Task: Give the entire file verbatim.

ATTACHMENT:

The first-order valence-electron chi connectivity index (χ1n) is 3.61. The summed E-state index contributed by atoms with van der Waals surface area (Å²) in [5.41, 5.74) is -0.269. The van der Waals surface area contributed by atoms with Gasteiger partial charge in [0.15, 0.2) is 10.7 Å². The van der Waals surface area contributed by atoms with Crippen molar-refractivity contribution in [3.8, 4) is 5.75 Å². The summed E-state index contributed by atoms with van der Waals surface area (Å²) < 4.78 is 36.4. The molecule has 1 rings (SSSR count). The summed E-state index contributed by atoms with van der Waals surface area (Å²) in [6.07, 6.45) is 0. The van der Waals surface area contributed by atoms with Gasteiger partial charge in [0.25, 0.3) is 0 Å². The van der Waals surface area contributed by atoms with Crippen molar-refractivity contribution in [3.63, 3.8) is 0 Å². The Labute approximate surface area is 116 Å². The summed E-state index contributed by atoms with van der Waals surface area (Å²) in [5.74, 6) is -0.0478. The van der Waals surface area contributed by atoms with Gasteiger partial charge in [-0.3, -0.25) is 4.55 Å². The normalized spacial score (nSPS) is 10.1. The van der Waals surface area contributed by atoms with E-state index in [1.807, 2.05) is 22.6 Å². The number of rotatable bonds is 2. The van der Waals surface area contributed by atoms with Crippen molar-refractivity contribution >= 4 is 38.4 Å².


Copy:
The first-order valence-electron chi connectivity index (χ1n) is 3.61. The summed E-state index contributed by atoms with van der Waals surface area (Å²) in [5.41, 5.74) is -0.269. The van der Waals surface area contributed by atoms with Gasteiger partial charge in [0.15, 0.2) is 10.7 Å². The van der Waals surface area contributed by atoms with Crippen molar-refractivity contribution in [3.8, 4) is 5.75 Å². The summed E-state index contributed by atoms with van der Waals surface area (Å²) < 4.78 is 36.4. The molecule has 1 rings (SSSR count). The summed E-state index contributed by atoms with van der Waals surface area (Å²) in [6.07, 6.45) is 0. The van der Waals surface area contributed by atoms with Gasteiger partial charge in [0.25, 0.3) is 0 Å². The van der Waals surface area contributed by atoms with Crippen molar-refractivity contribution in [3.63, 3.8) is 0 Å². The Labute approximate surface area is 116 Å². The summed E-state index contributed by atoms with van der Waals surface area (Å²) in [5.74, 6) is -0.0478. The van der Waals surface area contributed by atoms with Gasteiger partial charge in [-0.3, -0.25) is 4.55 Å². The normalized spacial score (nSPS) is 10.1. The van der Waals surface area contributed by atoms with E-state index in [1.807, 2.05) is 22.6 Å². The number of rotatable bonds is 2. The van der Waals surface area contributed by atoms with Crippen molar-refractivity contribution >= 4 is 38.4 Å².